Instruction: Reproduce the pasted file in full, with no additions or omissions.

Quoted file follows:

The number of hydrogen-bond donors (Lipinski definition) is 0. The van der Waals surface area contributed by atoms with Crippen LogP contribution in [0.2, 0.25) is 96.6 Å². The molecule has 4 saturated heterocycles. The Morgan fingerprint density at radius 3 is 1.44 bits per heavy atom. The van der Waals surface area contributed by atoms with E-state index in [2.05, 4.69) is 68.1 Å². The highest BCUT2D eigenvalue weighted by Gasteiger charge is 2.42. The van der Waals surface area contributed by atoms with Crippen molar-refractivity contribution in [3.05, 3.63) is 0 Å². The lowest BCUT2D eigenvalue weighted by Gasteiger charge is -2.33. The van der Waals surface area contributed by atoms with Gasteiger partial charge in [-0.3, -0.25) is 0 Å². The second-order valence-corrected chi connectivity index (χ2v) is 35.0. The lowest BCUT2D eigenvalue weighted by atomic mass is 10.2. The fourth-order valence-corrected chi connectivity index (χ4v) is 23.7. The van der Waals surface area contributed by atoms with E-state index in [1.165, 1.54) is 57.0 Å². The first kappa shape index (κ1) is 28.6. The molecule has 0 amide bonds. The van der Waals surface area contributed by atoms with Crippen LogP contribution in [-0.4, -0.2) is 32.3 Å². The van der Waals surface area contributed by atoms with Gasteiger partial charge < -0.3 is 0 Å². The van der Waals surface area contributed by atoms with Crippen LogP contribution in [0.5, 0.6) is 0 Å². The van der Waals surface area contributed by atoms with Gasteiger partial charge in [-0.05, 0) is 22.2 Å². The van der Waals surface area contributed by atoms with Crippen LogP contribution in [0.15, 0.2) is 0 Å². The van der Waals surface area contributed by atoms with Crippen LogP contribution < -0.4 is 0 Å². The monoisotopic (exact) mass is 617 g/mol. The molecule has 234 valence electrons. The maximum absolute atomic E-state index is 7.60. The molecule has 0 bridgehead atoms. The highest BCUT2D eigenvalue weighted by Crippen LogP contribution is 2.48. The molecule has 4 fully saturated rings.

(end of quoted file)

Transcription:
The number of hydrogen-bond donors (Lipinski definition) is 0. The van der Waals surface area contributed by atoms with Crippen LogP contribution in [0.2, 0.25) is 96.6 Å². The molecule has 4 saturated heterocycles. The Morgan fingerprint density at radius 3 is 1.44 bits per heavy atom. The van der Waals surface area contributed by atoms with E-state index in [2.05, 4.69) is 68.1 Å². The highest BCUT2D eigenvalue weighted by Gasteiger charge is 2.42. The van der Waals surface area contributed by atoms with Crippen molar-refractivity contribution in [3.05, 3.63) is 0 Å². The lowest BCUT2D eigenvalue weighted by Gasteiger charge is -2.33. The van der Waals surface area contributed by atoms with Gasteiger partial charge in [-0.3, -0.25) is 0 Å². The second-order valence-corrected chi connectivity index (χ2v) is 35.0. The lowest BCUT2D eigenvalue weighted by atomic mass is 10.2. The fourth-order valence-corrected chi connectivity index (χ4v) is 23.7. The van der Waals surface area contributed by atoms with E-state index in [1.165, 1.54) is 57.0 Å². The first kappa shape index (κ1) is 28.6. The molecule has 0 amide bonds. The van der Waals surface area contributed by atoms with Crippen LogP contribution in [-0.4, -0.2) is 32.3 Å². The van der Waals surface area contributed by atoms with Gasteiger partial charge < -0.3 is 0 Å². The van der Waals surface area contributed by atoms with Crippen LogP contribution in [0.5, 0.6) is 0 Å². The van der Waals surface area contributed by atoms with Gasteiger partial charge in [-0.05, 0) is 22.2 Å². The van der Waals surface area contributed by atoms with Crippen LogP contribution in [0.15, 0.2) is 0 Å². The van der Waals surface area contributed by atoms with Crippen LogP contribution < -0.4 is 0 Å². The monoisotopic (exact) mass is 617 g/mol. The molecule has 234 valence electrons. The maximum absolute atomic E-state index is 7.60. The molecule has 0 bridgehead atoms. The highest BCUT2D eigenvalue weighted by Crippen LogP contribution is 2.48. The molecule has 4 fully saturated rings.